Author Archives: Stephen Oram

Snapshots that made me smile…

Biohacked & Begging has been out a few months and the reviews are coming in, so I thought it was high time I sat down and reviewed the reviews, so to speak.

Here are some quotes that made me smile:


“Oram is like the grand master of near future fiction.”

Gallifreyan Buccaneer

“This is a great collection – it only took 24hours to devour it!”

Megan Forrest (Amazon)

“Awesome book. I want more!”

Patricia Eroh (Amazon)

“The worlds created in each instance are profoundly imaginative.”

ForTheLoveOfNietzsche (Amazon)

“This collection is engrossing, eye opening and thought provoking.”

Jypsy (Goodreads)

“Designer food, drugs and so forth has never been so interesting and scary at same time.”

Engel Dreizehn (Goodreads)

“Blown away by this inspirational collection.”

Sandra (Goodreads)

“Definitely a fan of Mr. Oram’s style.”

BookwormishMe (Goodreads)

“Everything about this book is aesthetically pleasing to me.”

Victoria (Goodreads)

“Like “Ok, Computer” in flash fiction form.”

j (Amazon)

And, don’t forget – an author thrives on reviews so keep ’em coming!


photo credit: Christian Gloor (mostly) underwater photographer Happy to eat bugs via photopin(license)

Do you want the AI to see you now?

As part of the Barbican’s More Than Human season there’s an evening event this week titled, “The AI will see you now.”

I was asked to curate a pamphlet of short science fiction to accompany the event, to get the audience into the ‘zone’.

I chose a selection of four stories – two from my own Biohacked & Begging collection (Zygosity Saves the Day and Happy Forever Day) along with two from the Virtual Futures Near-Future Fiction anthology (Young Blood by Jule Owen and Undefined Variable by C.R. Dudley).

Here’s the event blurb: “As machine learning is increasingly adopted into our systems of society, when will we see its launch into the medical field? Will it lead to a quicker, more efficient and less error-prone NHS? Are we as patients more comfortable with human error than machine error, even if the machine gets things right more often? Can a machine be taught bedside manner? “

It certainly looks like it’ll be an interesting and lively evening with a panel made up of: Professor Tom Vercauteren, a pioneering researcher at King’s College London whose work is using AI to recognise signs of disease; Dr Ali Jomaa, an active NHS A&E doctor and futurist working to improve his patients’ care with breakthrough digital technologies; Dr Christine Aicardi, a big-picture social scientist at the EU’s Human Brain Project investigating the potential dangers of using AI in healthcare; and Juan Echenique, co-founder of Horatio Productions, a company which seeks a new storytelling language around science in theatre and film.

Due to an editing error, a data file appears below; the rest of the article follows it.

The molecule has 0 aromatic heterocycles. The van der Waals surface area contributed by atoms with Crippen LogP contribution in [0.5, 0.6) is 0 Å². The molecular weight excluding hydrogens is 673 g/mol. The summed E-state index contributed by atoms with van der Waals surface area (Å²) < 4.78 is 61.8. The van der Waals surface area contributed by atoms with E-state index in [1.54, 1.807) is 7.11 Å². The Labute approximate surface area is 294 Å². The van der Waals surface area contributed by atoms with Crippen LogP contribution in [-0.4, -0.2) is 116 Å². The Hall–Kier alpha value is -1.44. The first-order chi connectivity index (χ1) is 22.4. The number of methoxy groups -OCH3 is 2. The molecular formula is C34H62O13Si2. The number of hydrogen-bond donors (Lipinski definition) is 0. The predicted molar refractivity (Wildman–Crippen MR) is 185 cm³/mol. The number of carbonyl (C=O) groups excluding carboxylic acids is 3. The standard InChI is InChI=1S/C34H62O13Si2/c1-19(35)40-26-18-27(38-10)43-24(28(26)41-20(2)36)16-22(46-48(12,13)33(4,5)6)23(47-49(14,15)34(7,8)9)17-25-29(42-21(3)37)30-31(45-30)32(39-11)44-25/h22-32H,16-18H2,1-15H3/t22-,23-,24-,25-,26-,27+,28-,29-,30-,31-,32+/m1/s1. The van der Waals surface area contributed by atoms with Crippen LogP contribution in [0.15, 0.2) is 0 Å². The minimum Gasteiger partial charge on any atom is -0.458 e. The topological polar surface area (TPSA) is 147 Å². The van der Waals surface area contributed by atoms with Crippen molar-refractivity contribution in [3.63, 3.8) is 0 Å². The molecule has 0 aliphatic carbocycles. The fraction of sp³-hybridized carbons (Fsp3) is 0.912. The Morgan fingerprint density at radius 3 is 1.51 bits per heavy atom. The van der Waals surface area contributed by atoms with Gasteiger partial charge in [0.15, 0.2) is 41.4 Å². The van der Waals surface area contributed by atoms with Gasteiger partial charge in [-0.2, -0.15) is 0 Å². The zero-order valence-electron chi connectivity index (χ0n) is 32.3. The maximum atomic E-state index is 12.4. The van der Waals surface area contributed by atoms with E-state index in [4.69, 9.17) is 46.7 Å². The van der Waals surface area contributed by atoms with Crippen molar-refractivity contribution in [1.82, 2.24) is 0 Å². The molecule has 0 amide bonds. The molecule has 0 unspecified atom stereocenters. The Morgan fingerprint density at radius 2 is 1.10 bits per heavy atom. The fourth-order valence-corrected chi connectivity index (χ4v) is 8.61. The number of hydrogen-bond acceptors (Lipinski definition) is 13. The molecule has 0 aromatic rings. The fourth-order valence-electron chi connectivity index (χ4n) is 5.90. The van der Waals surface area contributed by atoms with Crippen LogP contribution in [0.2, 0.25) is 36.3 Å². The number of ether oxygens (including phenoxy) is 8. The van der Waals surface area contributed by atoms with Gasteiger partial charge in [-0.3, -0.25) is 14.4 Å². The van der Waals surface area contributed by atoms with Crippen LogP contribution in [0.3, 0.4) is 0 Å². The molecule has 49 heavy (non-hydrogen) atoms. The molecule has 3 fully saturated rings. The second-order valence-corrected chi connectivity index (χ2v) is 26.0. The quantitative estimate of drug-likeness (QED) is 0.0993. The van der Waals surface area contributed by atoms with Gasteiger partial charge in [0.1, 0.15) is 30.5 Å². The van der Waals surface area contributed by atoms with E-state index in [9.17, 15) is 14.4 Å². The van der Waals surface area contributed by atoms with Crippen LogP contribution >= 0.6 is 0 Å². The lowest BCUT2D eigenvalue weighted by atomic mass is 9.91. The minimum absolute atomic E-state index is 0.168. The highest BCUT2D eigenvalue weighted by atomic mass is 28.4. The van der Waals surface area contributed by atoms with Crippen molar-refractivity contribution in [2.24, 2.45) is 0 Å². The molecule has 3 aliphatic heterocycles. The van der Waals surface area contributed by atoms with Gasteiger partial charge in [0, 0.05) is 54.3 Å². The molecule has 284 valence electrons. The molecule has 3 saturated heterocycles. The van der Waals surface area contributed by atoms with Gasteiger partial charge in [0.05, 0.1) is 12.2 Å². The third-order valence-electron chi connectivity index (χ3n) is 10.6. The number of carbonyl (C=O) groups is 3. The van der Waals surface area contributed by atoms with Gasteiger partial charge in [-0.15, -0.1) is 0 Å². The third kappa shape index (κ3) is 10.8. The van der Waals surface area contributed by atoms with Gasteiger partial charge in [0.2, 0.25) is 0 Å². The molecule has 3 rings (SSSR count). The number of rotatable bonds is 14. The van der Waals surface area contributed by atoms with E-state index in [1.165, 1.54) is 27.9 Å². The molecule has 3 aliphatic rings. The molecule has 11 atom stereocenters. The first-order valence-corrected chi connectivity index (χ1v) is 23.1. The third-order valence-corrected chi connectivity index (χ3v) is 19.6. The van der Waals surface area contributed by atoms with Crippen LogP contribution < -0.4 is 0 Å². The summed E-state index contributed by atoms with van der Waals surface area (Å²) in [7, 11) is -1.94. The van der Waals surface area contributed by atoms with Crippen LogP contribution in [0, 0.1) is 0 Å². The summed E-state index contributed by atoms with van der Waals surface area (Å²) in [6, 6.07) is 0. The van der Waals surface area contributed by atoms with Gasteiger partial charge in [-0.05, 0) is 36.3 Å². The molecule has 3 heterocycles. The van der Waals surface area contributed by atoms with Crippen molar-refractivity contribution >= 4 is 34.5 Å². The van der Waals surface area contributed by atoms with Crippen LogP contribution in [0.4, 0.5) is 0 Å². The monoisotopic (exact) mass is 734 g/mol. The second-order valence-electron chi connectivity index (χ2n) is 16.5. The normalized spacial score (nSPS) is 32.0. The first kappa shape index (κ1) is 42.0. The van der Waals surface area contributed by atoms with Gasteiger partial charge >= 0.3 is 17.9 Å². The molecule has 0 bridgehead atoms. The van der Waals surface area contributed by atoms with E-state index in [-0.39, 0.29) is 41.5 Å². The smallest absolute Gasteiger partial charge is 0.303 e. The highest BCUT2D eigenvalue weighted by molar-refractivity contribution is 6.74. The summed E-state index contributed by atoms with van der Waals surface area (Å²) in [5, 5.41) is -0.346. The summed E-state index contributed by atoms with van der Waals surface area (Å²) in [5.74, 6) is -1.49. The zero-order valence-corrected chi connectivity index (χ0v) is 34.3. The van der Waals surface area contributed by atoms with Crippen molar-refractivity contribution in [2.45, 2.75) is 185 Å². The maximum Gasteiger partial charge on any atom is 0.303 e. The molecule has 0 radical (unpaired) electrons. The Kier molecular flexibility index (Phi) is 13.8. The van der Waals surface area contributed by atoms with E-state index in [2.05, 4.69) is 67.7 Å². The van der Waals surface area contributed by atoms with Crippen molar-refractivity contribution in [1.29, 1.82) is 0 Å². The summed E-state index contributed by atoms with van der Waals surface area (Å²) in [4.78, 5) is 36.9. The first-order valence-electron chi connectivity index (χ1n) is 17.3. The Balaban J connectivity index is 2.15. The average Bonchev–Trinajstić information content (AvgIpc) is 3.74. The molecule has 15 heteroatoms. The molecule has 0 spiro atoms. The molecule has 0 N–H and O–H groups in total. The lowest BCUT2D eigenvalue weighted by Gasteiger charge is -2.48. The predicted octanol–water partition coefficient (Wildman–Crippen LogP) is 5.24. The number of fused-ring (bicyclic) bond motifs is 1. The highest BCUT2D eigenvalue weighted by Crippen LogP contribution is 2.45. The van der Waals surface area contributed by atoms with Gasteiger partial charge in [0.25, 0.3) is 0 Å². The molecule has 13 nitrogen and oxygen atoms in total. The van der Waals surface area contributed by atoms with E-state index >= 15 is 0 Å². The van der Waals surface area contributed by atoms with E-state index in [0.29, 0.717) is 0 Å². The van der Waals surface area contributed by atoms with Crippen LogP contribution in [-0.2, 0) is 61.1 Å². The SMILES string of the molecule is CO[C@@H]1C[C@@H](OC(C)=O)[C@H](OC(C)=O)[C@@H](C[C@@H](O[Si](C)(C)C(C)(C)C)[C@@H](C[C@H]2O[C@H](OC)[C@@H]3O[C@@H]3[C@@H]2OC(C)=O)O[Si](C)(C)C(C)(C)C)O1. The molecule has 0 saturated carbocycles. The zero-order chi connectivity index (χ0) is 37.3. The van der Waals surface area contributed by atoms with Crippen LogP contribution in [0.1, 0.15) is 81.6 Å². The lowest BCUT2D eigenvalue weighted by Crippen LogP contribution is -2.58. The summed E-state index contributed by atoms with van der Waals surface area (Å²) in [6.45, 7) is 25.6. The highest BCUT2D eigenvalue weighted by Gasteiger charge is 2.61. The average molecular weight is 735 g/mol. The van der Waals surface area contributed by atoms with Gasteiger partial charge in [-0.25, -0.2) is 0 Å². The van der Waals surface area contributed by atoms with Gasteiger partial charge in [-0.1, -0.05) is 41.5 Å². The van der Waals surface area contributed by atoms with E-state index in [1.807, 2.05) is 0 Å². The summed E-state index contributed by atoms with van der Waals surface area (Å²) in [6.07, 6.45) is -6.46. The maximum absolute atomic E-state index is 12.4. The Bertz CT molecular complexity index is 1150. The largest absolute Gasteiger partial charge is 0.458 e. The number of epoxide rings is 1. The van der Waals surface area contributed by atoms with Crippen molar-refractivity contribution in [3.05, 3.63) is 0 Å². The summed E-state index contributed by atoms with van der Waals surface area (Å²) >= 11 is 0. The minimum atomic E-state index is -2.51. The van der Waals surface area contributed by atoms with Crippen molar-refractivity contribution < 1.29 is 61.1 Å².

For those of you that won’t be able to attend the event, here’s my introduction from the pamphlet:

When we talk about artificial intelligence we often bundle together many different aspects, such as automation, algorithms, machine learning and sentient robots. Fiction tends towards stories of sentient AI and is really about our fear that superior beings will consider us a toxic blemish on the world and wipe us out. Of course, these stories say more about us than they do about artificial intelligence.

Another aspect of AI that crops up a lot is health – how we’ll be diagnosed or cured and what the health system could look like. But, who knows what the future might hold?  The possibilities are endless in a world of big data, a world where AlphaGo wins with a move so radical it overturned hundreds of years of received wisdom and a world where a shed load of money is spent on extending life expectancy.

Science fiction helps us imagine these possible futures, mainly with warnings of what could go wrong. Why does sci-fi focus on the negative?  Well, partly because stories need drama, but also because, as Frederick Pohl put it, “A good science fiction story should be able to predict not the automobile but the traffic jam.”

This mini collection of short stories takes you through different versions of our future, ending with the hopeful scenario of living forever. They are designed to prompt you to think about what you want your future to be.

After all, “the future is ours and it’s up for grabs…”


Biohacked & Begging and Near-Future Fictions Vol 1 are both widely available (here are the amazon links (Biohacked & Begging | Near-Future Fictions, but you can buy them in other places too!)

Link to the event https://www.barbican.org.uk/whats-on/2019/event/the-ai-will-see-you-now


photo credit: fabsit waiting room via photopin (license)</a

Future Fictions of Finsbury Park

On Saturday the 10 August I’ll be live in Finsbury Park celebrating its 150 year anniversary, by thinking about its future. It’s been a fantastic project to work on and I’m really chuffed with my story, Long Live the Strawberries of Finsbury Park, and I’d love you to join me for the reading.

This is the blurb…

“Gather round and listen to two short stories emerging from the heady mix of sci-fi authors (Mud Howard and Stephen Oram), scientists and the folk of Finsbury Park. Come and decide if these are the futures you want for your park?”

Times: 11.30, 2.30

There’s loads of other great stuff going on too – take a look at https://www.furtherfield.org/future-fair/


photo credit: Rusty Russ Twisted Tree ReTwisted via photopin(license)